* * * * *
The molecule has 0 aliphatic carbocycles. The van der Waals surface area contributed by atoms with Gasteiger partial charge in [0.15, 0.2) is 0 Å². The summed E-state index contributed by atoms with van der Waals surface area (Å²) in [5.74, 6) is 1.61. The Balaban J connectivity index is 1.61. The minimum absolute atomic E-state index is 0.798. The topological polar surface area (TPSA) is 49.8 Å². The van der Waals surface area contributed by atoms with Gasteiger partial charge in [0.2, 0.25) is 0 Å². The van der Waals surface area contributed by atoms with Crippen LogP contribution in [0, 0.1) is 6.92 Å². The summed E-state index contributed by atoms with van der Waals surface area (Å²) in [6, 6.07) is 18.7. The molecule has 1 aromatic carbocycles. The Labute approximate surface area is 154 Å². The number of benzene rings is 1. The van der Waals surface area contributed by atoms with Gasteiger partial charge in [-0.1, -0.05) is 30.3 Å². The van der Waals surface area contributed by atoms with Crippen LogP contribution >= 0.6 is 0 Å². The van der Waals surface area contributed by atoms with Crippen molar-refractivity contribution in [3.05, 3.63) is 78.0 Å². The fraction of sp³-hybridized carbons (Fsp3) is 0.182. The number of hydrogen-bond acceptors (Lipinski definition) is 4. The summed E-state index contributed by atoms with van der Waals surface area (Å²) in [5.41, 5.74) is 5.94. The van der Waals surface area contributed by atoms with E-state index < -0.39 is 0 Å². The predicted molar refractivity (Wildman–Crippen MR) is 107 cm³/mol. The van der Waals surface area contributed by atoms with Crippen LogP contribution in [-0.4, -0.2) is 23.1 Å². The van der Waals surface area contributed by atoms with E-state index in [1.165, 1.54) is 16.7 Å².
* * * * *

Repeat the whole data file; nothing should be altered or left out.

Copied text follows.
The molecule has 0 aliphatic carbocycles. The van der Waals surface area contributed by atoms with Gasteiger partial charge in [0.15, 0.2) is 0 Å². The summed E-state index contributed by atoms with van der Waals surface area (Å²) in [5.74, 6) is 1.61. The Balaban J connectivity index is 1.61. The minimum absolute atomic E-state index is 0.798. The topological polar surface area (TPSA) is 49.8 Å². The van der Waals surface area contributed by atoms with Gasteiger partial charge in [0.2, 0.25) is 0 Å². The van der Waals surface area contributed by atoms with Crippen LogP contribution in [0, 0.1) is 6.92 Å². The summed E-state index contributed by atoms with van der Waals surface area (Å²) in [6, 6.07) is 18.7. The molecule has 1 aromatic carbocycles. The Labute approximate surface area is 154 Å². The number of benzene rings is 1. The van der Waals surface area contributed by atoms with Gasteiger partial charge in [-0.1, -0.05) is 30.3 Å². The van der Waals surface area contributed by atoms with Crippen LogP contribution >= 0.6 is 0 Å². The van der Waals surface area contributed by atoms with Crippen molar-refractivity contribution in [3.05, 3.63) is 78.0 Å². The fraction of sp³-hybridized carbons (Fsp3) is 0.182. The number of hydrogen-bond acceptors (Lipinski definition) is 4. The summed E-state index contributed by atoms with van der Waals surface area (Å²) in [5.41, 5.74) is 5.94. The van der Waals surface area contributed by atoms with E-state index < -0.39 is 0 Å². The predicted molar refractivity (Wildman–Crippen MR) is 107 cm³/mol. The van der Waals surface area contributed by atoms with Crippen LogP contribution in [-0.4, -0.2) is 23.1 Å². The van der Waals surface area contributed by atoms with E-state index in [1.165, 1.54) is 16.7 Å².